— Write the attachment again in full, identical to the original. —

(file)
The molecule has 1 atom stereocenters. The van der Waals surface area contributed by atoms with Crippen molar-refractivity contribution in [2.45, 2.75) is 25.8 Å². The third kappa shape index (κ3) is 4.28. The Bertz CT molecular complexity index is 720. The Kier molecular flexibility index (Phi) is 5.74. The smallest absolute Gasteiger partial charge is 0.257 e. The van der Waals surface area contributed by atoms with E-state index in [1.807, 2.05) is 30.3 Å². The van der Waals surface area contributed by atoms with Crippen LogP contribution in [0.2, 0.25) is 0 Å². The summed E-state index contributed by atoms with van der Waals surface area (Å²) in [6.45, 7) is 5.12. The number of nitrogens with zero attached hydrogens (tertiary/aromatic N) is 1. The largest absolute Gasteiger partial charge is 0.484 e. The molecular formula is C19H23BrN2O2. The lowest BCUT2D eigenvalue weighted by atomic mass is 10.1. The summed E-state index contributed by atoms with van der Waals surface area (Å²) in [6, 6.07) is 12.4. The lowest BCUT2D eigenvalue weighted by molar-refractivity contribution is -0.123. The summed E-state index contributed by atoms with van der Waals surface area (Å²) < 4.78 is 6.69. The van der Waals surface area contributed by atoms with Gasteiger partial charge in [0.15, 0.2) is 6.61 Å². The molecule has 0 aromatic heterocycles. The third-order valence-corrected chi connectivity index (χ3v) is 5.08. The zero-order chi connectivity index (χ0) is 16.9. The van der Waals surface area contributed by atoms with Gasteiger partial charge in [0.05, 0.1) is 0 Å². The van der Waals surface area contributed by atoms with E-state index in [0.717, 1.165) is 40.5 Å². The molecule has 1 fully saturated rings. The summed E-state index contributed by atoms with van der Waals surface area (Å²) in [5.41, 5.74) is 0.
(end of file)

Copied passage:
The molecule has 1 atom stereocenters. The van der Waals surface area contributed by atoms with Crippen molar-refractivity contribution in [2.45, 2.75) is 25.8 Å². The third kappa shape index (κ3) is 4.28. The Bertz CT molecular complexity index is 720. The Kier molecular flexibility index (Phi) is 5.74. The smallest absolute Gasteiger partial charge is 0.257 e. The van der Waals surface area contributed by atoms with E-state index in [1.807, 2.05) is 30.3 Å². The van der Waals surface area contributed by atoms with Crippen LogP contribution in [0.2, 0.25) is 0 Å². The summed E-state index contributed by atoms with van der Waals surface area (Å²) in [6.45, 7) is 5.12. The number of nitrogens with zero attached hydrogens (tertiary/aromatic N) is 1. The largest absolute Gasteiger partial charge is 0.484 e. The molecular formula is C19H23BrN2O2. The lowest BCUT2D eigenvalue weighted by atomic mass is 10.1. The summed E-state index contributed by atoms with van der Waals surface area (Å²) in [6, 6.07) is 12.4. The lowest BCUT2D eigenvalue weighted by molar-refractivity contribution is -0.123. The summed E-state index contributed by atoms with van der Waals surface area (Å²) < 4.78 is 6.69. The van der Waals surface area contributed by atoms with Gasteiger partial charge in [0.15, 0.2) is 6.61 Å². The molecule has 0 aromatic heterocycles. The third-order valence-corrected chi connectivity index (χ3v) is 5.08. The zero-order chi connectivity index (χ0) is 16.9. The van der Waals surface area contributed by atoms with Gasteiger partial charge in [0.05, 0.1) is 0 Å². The van der Waals surface area contributed by atoms with E-state index in [0.717, 1.165) is 40.5 Å². The molecule has 1 fully saturated rings. The summed E-state index contributed by atoms with van der Waals surface area (Å²) in [5.41, 5.74) is 0.